Dave Frishberg arrived Thursday and closes tonight at the Vine St. Bar & Grill. The very brevity of this visit makes it the more valuable. There are lyricists in town, not to mention singers and pianists, who could do well by simply studying this gifted man night after night.
Frishberg's songs never wear out their welcome. If they are familiar ("Blizzard of Lies"), you sing along with it mentally, or whisper the next line to your companion to show your hipness. If they are new, you relish his capacity for matching the attractive melodies (many of them his own, some by Johnny Mandel or Al Cohn) to his words, most of which reveal a quirkily resourceful and witty mind.
"Let's Eat Home," for instance, is a menu of gustatory delights, touring the world for deluxe dinners ("New Year's Eve in Tel Aviv") before landing anticlimactically on the title line. Some of Frishberg's images are funny on the very face of them: How can you not react to a line like "In El Cajon we danced the night away"?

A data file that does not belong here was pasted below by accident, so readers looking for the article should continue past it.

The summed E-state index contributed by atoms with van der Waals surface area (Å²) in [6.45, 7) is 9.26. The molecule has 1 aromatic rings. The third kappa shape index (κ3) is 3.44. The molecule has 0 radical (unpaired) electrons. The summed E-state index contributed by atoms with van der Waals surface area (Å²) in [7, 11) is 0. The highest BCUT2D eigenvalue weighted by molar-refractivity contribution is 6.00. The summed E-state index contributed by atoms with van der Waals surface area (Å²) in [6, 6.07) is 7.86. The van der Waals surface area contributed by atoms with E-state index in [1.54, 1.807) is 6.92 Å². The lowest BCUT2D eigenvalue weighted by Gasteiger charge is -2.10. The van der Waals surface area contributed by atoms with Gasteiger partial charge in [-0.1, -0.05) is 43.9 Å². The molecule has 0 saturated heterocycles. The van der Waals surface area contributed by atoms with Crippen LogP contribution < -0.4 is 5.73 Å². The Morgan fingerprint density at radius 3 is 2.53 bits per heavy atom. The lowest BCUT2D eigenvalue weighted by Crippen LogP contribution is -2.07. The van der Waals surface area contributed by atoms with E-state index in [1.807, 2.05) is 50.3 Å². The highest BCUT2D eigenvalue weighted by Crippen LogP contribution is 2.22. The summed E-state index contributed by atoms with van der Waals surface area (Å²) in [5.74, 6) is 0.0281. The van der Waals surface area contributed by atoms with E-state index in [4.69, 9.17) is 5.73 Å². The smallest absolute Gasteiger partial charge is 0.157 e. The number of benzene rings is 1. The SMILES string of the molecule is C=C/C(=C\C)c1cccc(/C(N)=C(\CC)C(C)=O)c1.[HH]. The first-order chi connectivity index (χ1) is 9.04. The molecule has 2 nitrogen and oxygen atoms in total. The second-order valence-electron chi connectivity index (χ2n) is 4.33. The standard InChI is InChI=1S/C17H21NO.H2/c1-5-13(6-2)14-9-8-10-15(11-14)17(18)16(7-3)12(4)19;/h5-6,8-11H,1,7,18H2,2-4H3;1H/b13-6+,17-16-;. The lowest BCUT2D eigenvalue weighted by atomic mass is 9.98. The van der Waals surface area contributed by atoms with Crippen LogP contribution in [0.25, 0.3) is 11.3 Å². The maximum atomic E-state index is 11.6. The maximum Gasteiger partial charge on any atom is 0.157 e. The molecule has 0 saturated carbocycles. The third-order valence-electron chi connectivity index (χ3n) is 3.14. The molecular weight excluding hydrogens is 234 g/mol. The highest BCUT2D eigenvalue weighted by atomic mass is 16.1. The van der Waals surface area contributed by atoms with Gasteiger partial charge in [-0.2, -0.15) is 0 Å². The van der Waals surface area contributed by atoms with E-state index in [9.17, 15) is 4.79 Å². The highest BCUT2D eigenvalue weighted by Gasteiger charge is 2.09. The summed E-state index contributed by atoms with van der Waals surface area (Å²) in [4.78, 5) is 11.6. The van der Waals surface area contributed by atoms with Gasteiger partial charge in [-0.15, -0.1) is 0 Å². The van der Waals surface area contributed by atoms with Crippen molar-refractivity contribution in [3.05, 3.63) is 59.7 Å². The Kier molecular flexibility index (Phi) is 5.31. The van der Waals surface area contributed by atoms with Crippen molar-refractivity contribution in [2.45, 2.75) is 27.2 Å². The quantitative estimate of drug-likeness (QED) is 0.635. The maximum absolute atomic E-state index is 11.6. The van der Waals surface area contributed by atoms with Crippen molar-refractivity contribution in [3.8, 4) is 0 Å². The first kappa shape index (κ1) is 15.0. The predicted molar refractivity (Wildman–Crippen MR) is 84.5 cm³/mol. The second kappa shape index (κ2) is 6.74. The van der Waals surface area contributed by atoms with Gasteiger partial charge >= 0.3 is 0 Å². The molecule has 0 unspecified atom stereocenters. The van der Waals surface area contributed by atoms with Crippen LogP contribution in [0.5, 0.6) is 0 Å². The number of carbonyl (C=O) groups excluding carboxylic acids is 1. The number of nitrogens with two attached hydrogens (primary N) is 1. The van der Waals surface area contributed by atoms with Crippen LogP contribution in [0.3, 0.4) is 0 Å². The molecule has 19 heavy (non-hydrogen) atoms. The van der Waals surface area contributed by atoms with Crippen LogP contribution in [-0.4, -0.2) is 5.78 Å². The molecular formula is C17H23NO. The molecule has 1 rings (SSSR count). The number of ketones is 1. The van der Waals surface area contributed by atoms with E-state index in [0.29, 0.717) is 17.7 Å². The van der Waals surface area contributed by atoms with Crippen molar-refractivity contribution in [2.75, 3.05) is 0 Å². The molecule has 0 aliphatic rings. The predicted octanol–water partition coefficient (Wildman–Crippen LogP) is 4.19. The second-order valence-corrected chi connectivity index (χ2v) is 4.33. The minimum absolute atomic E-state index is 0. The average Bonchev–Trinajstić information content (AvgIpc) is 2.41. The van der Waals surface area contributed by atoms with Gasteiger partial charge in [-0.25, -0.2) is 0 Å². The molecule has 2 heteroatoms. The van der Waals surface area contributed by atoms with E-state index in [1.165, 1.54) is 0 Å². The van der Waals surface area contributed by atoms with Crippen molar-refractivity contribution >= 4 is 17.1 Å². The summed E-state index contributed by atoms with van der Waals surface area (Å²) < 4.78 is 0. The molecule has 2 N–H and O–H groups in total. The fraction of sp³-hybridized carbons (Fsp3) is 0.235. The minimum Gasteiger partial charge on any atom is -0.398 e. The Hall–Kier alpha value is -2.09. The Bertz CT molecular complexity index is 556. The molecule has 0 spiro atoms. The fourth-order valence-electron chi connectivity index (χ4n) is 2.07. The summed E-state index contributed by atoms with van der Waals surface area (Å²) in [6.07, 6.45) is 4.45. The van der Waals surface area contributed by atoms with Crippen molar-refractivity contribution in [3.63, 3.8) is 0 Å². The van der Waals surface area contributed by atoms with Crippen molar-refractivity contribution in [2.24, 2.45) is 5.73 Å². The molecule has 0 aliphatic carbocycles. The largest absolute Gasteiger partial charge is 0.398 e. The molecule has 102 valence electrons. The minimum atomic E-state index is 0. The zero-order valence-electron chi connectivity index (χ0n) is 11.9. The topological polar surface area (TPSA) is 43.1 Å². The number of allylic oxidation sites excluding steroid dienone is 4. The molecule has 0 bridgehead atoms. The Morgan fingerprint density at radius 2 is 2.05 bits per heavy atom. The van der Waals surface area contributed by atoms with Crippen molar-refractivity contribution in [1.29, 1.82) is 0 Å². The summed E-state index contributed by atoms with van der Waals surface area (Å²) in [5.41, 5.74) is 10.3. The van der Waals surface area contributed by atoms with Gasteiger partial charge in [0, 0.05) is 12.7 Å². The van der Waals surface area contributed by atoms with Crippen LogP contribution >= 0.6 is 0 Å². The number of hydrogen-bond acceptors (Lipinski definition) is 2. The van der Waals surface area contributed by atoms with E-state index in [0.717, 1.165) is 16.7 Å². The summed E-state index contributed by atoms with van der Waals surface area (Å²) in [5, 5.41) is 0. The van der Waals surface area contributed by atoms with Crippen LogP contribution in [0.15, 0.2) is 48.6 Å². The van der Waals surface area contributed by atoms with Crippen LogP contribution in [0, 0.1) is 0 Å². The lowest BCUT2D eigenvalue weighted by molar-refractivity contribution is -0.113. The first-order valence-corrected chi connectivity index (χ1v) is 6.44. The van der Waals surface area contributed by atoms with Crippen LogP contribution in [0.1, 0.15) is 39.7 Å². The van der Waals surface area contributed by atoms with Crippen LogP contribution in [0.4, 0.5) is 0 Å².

He takes particular pleasure in the derogatory ("I Can't Take You Nowhere") or the nostalgic. After smiling at his comedic concepts you may become misty eyed during the poignant "You Are There" or his tributes to a turn-of-the-century New York Giants pitcher and the 1920s jazzman Bix Beiderbecke.
Frishberg's piano solos and interludes are no less individual. Working without a rhythm section, he implies rather than states the beat, as if he had two right hands interacting.
Though his vocal timbre is about as operatic as Louis Armstrong's, it serves his purpose. He even manages to make certain tones sound downright sarcastic. This came in handy during the satirical "As Long as You're Looking Good," which he says he wrote a year ago with nobody in mind, but which he now dedicates to J. Danforth Quayle. Frishberg is not only a writer and a player, but a prophet to boot.